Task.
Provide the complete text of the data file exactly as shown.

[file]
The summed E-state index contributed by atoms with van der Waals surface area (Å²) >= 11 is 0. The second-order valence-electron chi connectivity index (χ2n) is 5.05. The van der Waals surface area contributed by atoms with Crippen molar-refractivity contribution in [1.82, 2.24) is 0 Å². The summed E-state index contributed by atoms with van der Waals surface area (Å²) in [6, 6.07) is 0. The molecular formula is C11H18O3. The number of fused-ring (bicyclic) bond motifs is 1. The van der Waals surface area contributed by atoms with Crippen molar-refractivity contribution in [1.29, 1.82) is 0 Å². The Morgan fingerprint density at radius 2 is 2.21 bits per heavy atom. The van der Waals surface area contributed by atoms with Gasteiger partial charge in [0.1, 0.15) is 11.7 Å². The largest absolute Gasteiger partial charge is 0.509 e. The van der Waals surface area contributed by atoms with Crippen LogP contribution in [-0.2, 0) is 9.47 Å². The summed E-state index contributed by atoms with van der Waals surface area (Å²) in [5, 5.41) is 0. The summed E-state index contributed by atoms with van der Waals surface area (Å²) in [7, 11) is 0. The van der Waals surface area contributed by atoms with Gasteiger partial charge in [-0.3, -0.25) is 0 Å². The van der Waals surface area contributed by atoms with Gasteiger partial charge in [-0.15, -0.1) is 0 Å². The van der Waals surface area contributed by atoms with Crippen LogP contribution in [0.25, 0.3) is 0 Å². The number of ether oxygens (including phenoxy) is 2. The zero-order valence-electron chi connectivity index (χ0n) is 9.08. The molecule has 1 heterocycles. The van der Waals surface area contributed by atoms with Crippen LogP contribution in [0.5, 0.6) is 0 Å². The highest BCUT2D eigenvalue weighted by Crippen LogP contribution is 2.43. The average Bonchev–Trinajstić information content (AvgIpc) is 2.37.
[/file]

The summed E-state index contributed by atoms with van der Waals surface area (Å²) >= 11 is 0. The second-order valence-electron chi connectivity index (χ2n) is 5.05. The van der Waals surface area contributed by atoms with Crippen molar-refractivity contribution in [1.82, 2.24) is 0 Å². The summed E-state index contributed by atoms with van der Waals surface area (Å²) in [6, 6.07) is 0. The molecular formula is C11H18O3. The number of fused-ring (bicyclic) bond motifs is 1. The van der Waals surface area contributed by atoms with Crippen molar-refractivity contribution in [1.29, 1.82) is 0 Å². The Morgan fingerprint density at radius 2 is 2.21 bits per heavy atom. The van der Waals surface area contributed by atoms with Gasteiger partial charge in [0.1, 0.15) is 11.7 Å². The largest absolute Gasteiger partial charge is 0.509 e. The van der Waals surface area contributed by atoms with Crippen LogP contribution in [-0.2, 0) is 9.47 Å². The summed E-state index contributed by atoms with van der Waals surface area (Å²) in [5, 5.41) is 0. The summed E-state index contributed by atoms with van der Waals surface area (Å²) in [7, 11) is 0. The van der Waals surface area contributed by atoms with Gasteiger partial charge in [-0.3, -0.25) is 0 Å². The van der Waals surface area contributed by atoms with Gasteiger partial charge in [-0.15, -0.1) is 0 Å². The van der Waals surface area contributed by atoms with Crippen LogP contribution in [0.25, 0.3) is 0 Å². The number of ether oxygens (including phenoxy) is 2. The zero-order valence-electron chi connectivity index (χ0n) is 9.08. The molecule has 1 heterocycles. The van der Waals surface area contributed by atoms with Crippen LogP contribution in [0.5, 0.6) is 0 Å². The highest BCUT2D eigenvalue weighted by Crippen LogP contribution is 2.43. The average Bonchev–Trinajstić information content (AvgIpc) is 2.37.